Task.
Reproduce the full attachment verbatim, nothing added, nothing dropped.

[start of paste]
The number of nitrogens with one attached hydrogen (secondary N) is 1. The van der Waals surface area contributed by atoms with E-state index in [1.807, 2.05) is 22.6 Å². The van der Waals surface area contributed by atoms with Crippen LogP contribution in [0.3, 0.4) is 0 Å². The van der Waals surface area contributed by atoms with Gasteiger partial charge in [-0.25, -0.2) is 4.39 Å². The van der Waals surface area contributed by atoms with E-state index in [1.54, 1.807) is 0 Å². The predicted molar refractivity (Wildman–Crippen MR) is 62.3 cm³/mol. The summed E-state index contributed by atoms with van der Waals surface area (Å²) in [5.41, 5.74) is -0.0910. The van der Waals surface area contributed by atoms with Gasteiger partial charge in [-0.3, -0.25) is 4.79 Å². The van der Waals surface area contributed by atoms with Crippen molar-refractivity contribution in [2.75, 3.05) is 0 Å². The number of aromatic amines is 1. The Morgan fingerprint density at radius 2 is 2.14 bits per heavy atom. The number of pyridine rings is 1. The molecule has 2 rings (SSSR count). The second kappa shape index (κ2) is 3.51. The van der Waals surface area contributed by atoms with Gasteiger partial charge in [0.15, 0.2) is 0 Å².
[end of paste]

The number of nitrogens with one attached hydrogen (secondary N) is 1. The van der Waals surface area contributed by atoms with E-state index in [1.807, 2.05) is 22.6 Å². The van der Waals surface area contributed by atoms with Crippen LogP contribution in [0.3, 0.4) is 0 Å². The van der Waals surface area contributed by atoms with Gasteiger partial charge in [-0.25, -0.2) is 4.39 Å². The van der Waals surface area contributed by atoms with E-state index in [1.54, 1.807) is 0 Å². The predicted molar refractivity (Wildman–Crippen MR) is 62.3 cm³/mol. The summed E-state index contributed by atoms with van der Waals surface area (Å²) in [5.41, 5.74) is -0.0910. The van der Waals surface area contributed by atoms with Gasteiger partial charge in [-0.3, -0.25) is 4.79 Å². The van der Waals surface area contributed by atoms with Crippen molar-refractivity contribution in [2.75, 3.05) is 0 Å². The number of aromatic amines is 1. The Morgan fingerprint density at radius 2 is 2.14 bits per heavy atom. The number of pyridine rings is 1. The molecule has 2 rings (SSSR count). The second kappa shape index (κ2) is 3.51. The van der Waals surface area contributed by atoms with Gasteiger partial charge in [0.15, 0.2) is 0 Å².